I’ve been in lots of places like this one, some better, most worse. The place was cleaner than most and still lightly smelled of old ale and wood smoke. A rough planked floor, worn smooth by countless boots was dappled by the morning light coming in the open shutters. I was glad for that because this place would have been dim with only the banked fire lighting it.
It had less than a dozen simple wooden benches and tables, stained by years of use, but scrubbed down so they weren’t sticky from last night’s service. There were some small racks of antlers from deer mounted on the walls, low enough that they looked to be used instead of just decoration. A stuffed moose head with an enormous rack was mounted above the door, obviously the reason for its name, “Moose Lodge”.
A single massive oak slab topped the bar and was beautifully oiled and polished. Behind the bar the customary casks, tapped and untapped were stacked one upon another. A boy sat on a high stool behind the bar looking at me as I was taking in the place. When he saw I was finished, he spoke. “Pa’s busy in the back, but I can help you traveler if want a room or a meal.”
“I want both, but I can wait on the room while I break my fast. What are you offering?”
“Ma made bread yesterday and there’s still several small loaves. There’s thick porridge this morning too. Pa said I was to offer a bowl of porridge with a drizzle of honey, a small loaf, and a mug of local pale for a copper penny. I’m to see your penny first.”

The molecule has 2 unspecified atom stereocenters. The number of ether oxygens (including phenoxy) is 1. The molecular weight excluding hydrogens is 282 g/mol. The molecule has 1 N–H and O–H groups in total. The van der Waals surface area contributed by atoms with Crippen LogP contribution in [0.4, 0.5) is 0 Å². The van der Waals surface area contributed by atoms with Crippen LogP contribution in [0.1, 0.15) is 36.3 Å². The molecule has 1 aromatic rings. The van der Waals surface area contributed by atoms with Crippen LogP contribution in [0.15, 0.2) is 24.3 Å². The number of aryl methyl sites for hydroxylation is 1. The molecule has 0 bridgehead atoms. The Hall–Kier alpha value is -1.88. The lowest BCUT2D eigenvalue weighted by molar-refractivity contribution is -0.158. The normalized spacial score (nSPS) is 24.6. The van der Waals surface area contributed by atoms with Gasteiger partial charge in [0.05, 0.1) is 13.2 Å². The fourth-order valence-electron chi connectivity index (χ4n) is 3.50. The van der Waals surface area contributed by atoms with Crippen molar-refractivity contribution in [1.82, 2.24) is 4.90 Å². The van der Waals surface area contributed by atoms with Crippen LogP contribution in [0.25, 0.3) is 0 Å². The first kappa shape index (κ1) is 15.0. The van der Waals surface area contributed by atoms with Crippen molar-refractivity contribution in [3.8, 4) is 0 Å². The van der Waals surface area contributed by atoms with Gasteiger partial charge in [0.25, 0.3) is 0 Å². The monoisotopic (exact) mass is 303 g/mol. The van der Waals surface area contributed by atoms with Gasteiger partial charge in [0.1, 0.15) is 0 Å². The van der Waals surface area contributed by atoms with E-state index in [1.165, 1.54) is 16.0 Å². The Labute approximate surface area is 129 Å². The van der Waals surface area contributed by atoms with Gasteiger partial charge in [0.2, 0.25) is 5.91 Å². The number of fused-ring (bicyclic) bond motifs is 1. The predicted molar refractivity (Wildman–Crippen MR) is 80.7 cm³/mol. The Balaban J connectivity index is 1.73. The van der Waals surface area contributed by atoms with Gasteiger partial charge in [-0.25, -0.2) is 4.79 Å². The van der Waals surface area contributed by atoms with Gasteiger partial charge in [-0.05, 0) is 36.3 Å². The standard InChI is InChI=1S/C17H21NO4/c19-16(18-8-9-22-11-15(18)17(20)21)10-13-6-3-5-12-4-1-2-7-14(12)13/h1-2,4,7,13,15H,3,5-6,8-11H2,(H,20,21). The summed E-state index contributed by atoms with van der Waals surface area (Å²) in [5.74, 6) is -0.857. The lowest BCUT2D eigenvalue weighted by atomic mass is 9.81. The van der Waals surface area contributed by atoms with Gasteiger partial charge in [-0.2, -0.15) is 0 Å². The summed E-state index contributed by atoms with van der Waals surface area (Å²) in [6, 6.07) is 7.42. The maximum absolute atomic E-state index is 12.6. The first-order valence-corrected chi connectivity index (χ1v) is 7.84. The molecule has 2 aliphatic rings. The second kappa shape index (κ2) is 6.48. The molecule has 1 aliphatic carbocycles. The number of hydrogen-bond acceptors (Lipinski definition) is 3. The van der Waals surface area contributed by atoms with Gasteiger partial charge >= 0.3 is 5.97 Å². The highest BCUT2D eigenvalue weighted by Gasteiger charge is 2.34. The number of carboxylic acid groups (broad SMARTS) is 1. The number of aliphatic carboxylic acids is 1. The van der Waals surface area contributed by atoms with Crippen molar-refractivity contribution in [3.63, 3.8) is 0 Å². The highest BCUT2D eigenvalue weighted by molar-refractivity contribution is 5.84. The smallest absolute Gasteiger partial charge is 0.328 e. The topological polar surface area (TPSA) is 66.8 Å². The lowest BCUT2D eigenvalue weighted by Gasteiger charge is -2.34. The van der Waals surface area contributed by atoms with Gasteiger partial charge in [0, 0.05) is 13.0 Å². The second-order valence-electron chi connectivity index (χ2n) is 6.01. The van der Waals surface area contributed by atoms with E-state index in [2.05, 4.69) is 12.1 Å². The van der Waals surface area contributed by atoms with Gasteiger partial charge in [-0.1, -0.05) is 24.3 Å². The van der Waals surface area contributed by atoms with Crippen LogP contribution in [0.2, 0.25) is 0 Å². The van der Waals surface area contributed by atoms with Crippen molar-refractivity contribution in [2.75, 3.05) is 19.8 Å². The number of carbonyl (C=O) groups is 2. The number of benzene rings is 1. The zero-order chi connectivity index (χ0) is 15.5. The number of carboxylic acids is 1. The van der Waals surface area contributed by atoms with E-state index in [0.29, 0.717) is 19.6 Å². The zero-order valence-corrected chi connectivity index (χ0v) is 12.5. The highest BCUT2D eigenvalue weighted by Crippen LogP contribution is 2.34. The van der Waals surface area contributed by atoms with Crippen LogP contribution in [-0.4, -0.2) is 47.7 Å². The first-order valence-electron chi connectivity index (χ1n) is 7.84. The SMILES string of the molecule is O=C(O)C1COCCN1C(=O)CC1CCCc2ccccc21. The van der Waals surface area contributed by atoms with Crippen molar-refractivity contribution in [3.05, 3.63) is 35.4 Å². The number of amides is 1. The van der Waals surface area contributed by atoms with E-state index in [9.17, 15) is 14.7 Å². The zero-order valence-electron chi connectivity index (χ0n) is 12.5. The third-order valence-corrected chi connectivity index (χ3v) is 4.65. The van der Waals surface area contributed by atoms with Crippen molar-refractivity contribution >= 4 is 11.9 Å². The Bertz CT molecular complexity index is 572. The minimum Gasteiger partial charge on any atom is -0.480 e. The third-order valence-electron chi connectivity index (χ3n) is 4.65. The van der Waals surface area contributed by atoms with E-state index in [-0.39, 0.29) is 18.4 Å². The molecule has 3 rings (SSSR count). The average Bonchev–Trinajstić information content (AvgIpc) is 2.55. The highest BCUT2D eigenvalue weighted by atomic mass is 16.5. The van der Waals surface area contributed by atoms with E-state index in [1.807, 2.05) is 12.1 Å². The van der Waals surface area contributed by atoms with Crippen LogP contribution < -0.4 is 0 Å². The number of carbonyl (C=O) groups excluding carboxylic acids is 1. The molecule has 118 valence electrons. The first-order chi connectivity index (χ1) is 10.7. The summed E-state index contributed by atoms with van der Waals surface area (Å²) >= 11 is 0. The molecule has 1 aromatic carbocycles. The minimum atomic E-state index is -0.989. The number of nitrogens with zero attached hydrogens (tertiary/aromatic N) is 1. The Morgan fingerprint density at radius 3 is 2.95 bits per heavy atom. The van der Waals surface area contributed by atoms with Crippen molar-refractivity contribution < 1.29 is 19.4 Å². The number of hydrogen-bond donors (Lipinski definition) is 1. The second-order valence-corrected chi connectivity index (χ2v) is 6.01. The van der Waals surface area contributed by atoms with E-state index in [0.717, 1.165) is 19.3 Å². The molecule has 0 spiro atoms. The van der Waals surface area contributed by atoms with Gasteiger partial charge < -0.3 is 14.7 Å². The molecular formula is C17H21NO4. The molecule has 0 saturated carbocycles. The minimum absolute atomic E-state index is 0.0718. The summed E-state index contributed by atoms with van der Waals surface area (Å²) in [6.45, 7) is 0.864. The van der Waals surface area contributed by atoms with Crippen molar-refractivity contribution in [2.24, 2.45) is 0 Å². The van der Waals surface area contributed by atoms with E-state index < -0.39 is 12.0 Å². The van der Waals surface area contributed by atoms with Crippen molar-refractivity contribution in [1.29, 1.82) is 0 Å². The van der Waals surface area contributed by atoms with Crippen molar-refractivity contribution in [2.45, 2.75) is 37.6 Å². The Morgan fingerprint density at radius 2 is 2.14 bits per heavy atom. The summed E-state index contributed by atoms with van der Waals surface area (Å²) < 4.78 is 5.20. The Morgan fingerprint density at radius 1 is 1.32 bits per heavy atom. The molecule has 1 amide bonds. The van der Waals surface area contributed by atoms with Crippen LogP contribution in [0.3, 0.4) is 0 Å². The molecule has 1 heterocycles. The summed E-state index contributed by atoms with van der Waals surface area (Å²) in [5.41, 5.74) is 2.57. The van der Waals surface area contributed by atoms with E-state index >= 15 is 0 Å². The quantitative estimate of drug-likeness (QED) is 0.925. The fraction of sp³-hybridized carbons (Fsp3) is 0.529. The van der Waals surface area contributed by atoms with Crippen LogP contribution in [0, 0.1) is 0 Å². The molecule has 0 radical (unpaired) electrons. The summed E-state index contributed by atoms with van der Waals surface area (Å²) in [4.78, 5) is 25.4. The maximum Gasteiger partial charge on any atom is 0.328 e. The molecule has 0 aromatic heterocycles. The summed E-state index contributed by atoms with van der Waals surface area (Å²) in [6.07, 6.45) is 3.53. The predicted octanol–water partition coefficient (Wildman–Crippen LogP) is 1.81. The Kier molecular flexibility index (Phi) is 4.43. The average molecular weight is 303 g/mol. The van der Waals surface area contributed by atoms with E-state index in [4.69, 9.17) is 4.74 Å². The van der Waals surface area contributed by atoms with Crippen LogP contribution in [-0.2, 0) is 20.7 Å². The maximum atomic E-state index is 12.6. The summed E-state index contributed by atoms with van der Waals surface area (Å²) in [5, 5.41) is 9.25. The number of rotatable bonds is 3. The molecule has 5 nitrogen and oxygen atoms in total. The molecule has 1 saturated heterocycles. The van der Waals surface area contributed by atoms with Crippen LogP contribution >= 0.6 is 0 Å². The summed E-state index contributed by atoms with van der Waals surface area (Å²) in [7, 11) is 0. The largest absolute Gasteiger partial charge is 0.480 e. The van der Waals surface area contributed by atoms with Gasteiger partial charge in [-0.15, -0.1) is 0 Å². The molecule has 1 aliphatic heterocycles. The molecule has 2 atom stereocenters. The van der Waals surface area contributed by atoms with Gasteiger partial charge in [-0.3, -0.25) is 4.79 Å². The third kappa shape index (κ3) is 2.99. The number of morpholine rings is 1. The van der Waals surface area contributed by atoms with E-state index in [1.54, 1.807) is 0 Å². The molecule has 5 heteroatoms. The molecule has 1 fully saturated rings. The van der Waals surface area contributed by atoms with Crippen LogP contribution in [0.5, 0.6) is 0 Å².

I walked up to the bar and dug into my small purse. “That’s right and fair, here’s my penny.” As I placed the penny on the bar I saw that the was missing his left leg from the knee down, I didn’t see a crutch.
The boy scooped up the penny and looked at the edges. He then turned and threw the penny up towards the roof above the casks to an iron box I hadn’t noticed. I then heard what sounded like wind chimes. It wasn’t loud, but with no other noise in the room, it was noticeable. He looked at me and smiled. “About two years ago a clever tinker set up the chime box for my Pa. The coin falls through a maze of small copper pipes and lets those in the kitchen know there’s an order so we don’t have to leave the bar. It’s much louder in there so they can hear it even when they are making a racket.”
“That is indeed quite clever. I’ve never heard of such a thing.”
“That ain’t all. I spent some time learning from him and I’ve made a few things you’ll see when ya get your room. Grab a bench, Molly will be out right away with your food”
I did as the boy suggested wondering what other interesting things this place was going to have. If nothing else, I would be remembering this stop just for the ‘chime box’.